It was on this day where I came to the realization that everything we had seen on vacation could be summarized in 2 words: Cool Rocks. After having seen 4 other national parks before this one, it was kind of underwhelming and harder to get excited about. No offense Canyonlands...I'm sure if we had done the trip in reverse, it could have had a better chance at impressing us. And to be fair, we probably missed some pretty cool sights by not wanting to hike more than 10 miles.

After stopping at the overlook, we continued on the loop trail. It took us through this large open area of "scrub land." Curtis said that he's pretty sure this is what the Veldt in Africa looks like...large open areas with rock formations in the distance. It was an easy trail, just hot without any shade. We didn't see anyone for quite a while on this part.

Snow capped mountains peeking out at us.

The trail looped around through the scrub area and returned to the slick rock. This was all easy and we were able to move along quickly. 

The most exciting part of this trail was when we found this deep cave-like thing. It was just this narrow path that went in a ways before ending with being closed off. There was a narrow split at the top with light shining through. Even Curtis isn't sure what to call it, but it was exciting and much cooler inside. We stopped here for lunch.

The light shining through the top of the "cave"

After the cave, the trail met up with a wash, and we followed the wash back to where the loop ended, then hiked back to our Jeep. There were more people on this part of the trail. It was surprising to me how often we were passing other hikers - I didn't even realize how fast we were going, or was everyone else just walking really slow?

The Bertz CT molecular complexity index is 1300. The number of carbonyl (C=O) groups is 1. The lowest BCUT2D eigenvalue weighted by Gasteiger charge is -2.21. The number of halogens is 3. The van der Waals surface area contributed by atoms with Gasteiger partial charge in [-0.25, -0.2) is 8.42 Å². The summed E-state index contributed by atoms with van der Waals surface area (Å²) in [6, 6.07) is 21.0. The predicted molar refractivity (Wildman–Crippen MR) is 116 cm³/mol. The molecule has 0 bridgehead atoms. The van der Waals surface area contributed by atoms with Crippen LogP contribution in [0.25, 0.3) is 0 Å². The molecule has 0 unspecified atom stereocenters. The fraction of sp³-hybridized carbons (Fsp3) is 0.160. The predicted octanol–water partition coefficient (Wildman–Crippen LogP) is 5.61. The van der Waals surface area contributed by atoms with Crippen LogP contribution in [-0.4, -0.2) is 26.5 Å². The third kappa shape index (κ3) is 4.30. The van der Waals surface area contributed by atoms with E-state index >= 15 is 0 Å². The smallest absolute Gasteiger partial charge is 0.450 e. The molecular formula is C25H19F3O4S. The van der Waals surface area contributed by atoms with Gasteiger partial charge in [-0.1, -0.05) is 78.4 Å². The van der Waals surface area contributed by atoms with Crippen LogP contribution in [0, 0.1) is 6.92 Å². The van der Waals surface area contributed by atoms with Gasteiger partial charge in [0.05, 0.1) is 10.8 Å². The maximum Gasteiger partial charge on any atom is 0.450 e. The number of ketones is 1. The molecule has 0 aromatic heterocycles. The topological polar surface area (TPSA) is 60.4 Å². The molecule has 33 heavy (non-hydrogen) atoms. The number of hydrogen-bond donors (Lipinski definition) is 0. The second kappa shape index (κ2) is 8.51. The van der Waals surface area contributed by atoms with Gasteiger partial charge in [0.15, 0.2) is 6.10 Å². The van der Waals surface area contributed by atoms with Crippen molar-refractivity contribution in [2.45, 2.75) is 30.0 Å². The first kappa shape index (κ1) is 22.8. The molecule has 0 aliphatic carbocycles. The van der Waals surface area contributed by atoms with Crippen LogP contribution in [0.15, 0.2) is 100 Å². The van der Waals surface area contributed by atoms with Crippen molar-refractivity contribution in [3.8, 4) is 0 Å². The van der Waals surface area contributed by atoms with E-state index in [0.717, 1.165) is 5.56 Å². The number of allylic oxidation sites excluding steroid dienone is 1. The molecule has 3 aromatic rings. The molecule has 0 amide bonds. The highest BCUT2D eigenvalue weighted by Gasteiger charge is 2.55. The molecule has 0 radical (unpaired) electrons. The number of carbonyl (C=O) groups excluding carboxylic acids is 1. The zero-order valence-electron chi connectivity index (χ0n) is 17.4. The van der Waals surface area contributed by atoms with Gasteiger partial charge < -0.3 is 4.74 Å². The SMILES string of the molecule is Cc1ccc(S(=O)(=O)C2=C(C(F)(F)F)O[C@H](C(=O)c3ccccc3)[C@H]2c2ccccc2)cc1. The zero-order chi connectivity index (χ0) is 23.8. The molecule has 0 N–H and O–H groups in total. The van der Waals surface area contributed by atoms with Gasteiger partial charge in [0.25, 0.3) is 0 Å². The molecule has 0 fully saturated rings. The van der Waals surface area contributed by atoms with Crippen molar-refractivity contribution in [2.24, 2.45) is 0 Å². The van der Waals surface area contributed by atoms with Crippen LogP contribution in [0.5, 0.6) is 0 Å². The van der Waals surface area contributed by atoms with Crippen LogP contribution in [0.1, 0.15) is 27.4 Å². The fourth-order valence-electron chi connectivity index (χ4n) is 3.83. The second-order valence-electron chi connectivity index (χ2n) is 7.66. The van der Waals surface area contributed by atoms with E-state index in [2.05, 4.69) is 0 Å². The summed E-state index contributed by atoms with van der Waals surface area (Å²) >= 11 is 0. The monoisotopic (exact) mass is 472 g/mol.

A very narrow section of trail

After we reached the Jeep, we decided to call it a day in Canyonlands, and knew that if we ever came back we should prepare for backpacking, and do so in the spring or fall and not in the heat of the summer! As we drove the 50 mile stretch back to highway 191, we stopped at a few more places to letterbox.

Newspaper Rock

Another awesome sight of the day was Newspaper Rock, which is 13 miles West of highway 191 on the road to Canyonlands. The rock shows petroglyphs from cultures dating back over 1500 years ago, and all the way to this century. It was definitely the coolest petroglyph site we've seen in our travels!

We finished our drive for the day to Blanding, Utah. There weren't very many restaurants around us, but there happened to be a Chinese restaurant right next to our hotel. We decided to walk over and have dinner at 5:30...and long story short, 3 hours later we were back in our hotel room, famished and ready to dig in to our takeout. Who knew that it'd take so long to get dinner in Blanding? Maybe because it was a Friday night, at possibly the only restaurant within over 60 miles, and there were only 3 servers working? Oh well. At the end of the day, we were fed and happy, and ready for the last 2 days of our vacation.

Day 8 Wrap Up: Hiked 9 miles (8 in Canyonlands, 1 for letterboxing) Drove 175 miles
Highlight: the cave-like thing!